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The reappearance of Elsa Artadi former minister for the presidency under Quim Torra's mandate as head of the Catalan government and who suddenly abandoned the Together for Catalonia (Junts) candidacy for the Barcelona city council last May, after a voluntary isolation of several months, as a new adviser to the president of the major Catalan employers' association Foment del Treball, Josep Sánchez Llibre, is one of those news stories that you have to read twice. Artadi joins Sánchez Llibre's think-tank in an unequivocal gesture that, as she has said, orients her professional future towards the private sector after her front-line political experience between the end of 2017 and her resignation in May. Fifty-six months in which she could even have been president of the Generalitat, in that designation when Torra ended up being the chosen one, later vice-president of the Pere Aragonès government and a period in which Artadi undoubtedly occupied one of the most trusted, if not the most trusted of the figures close to president Carles Puigdemont. From which it was understood that she was at the core of the president in exile's day-to-day.

Artadi will share a work table with the former Spanish Socialist minister Valeriano Gómez and the ex-Catalan Socialist deputy Álex Sáez Cubero, the PP's Enrique Lacalle and Vicente Martínez Pujalte and the Christian democrat Manuel José Silva in the small club of presidential advisers, whose function to "advise and make specific proposals for Foment actions". In this round, Artadi is joined by the former Catalan justice minister of the Unió party, Toni Isaac; fellow Christian democrat, ex-Spanish MP and ex-adviser to Spain's National Market and Competition Commission, Josep Maria Guinart; and the doctor and associate researcher of the CRES, Laura Pellisé. In total, nine advisers and a new arrival who is, to say the least, attention-grabbing.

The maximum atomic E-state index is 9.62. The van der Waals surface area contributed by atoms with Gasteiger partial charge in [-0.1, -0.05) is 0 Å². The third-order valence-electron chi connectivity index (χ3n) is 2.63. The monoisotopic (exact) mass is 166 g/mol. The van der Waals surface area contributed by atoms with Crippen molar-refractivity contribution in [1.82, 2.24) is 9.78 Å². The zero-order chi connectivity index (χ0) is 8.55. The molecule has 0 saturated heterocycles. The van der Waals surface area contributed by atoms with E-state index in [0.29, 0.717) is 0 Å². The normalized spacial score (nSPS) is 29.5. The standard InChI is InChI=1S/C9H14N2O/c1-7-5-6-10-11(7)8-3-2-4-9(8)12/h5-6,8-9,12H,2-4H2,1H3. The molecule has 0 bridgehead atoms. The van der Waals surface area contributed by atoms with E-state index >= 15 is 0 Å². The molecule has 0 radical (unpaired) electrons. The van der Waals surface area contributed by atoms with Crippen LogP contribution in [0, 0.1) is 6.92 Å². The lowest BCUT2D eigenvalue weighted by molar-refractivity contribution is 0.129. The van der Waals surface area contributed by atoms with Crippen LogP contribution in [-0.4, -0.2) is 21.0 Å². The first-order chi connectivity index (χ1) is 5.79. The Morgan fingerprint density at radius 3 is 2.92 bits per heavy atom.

Foment's Spanish unionist and conservative base is broadening, an expression that is undoubtedly very fashionable lately and more typical of political than business circles. Nowadays, everyone wants to broaden their base, although I'm not entirely sure that Sánchez Llibre and the employer are giving a nod to independence, from which, as an employer, they remain very distant for obvious reasons. What is true is that, last February, president Carles Puigdemont and Sánchez Llibre met for the first time since the former went into exile in 2017, much to the displeasure of the CEOE, who did not avoid condemning the meeting they had held at the European Parliament in Brussels.

Coincidentally, this news has reached public attention on the day when the parliamentarians of Together for Catalonia in the Congress, the Senate and the European Parliament were meeting in the EU capital with Puigdemont, Toni Comín and Lluís Puig, sowing some logical confusion among the ranks of Junts, which had placed her internally closer to the positions of Laura Borràs than Jordi Turull. Or in other words, further away from the sector considered pragmatic than from the one that has opted to leave the Government. But well, Junts is so difficult to interpret that, a month after they left the Catalan government to mark their own political profile, there are still those who are surprised that in these four weeks they have only been in the eye of the hurricane for negative news. If they were not often unable to send positive messages when they governed, why should they be able to in the opposition, where everything is much more difficult?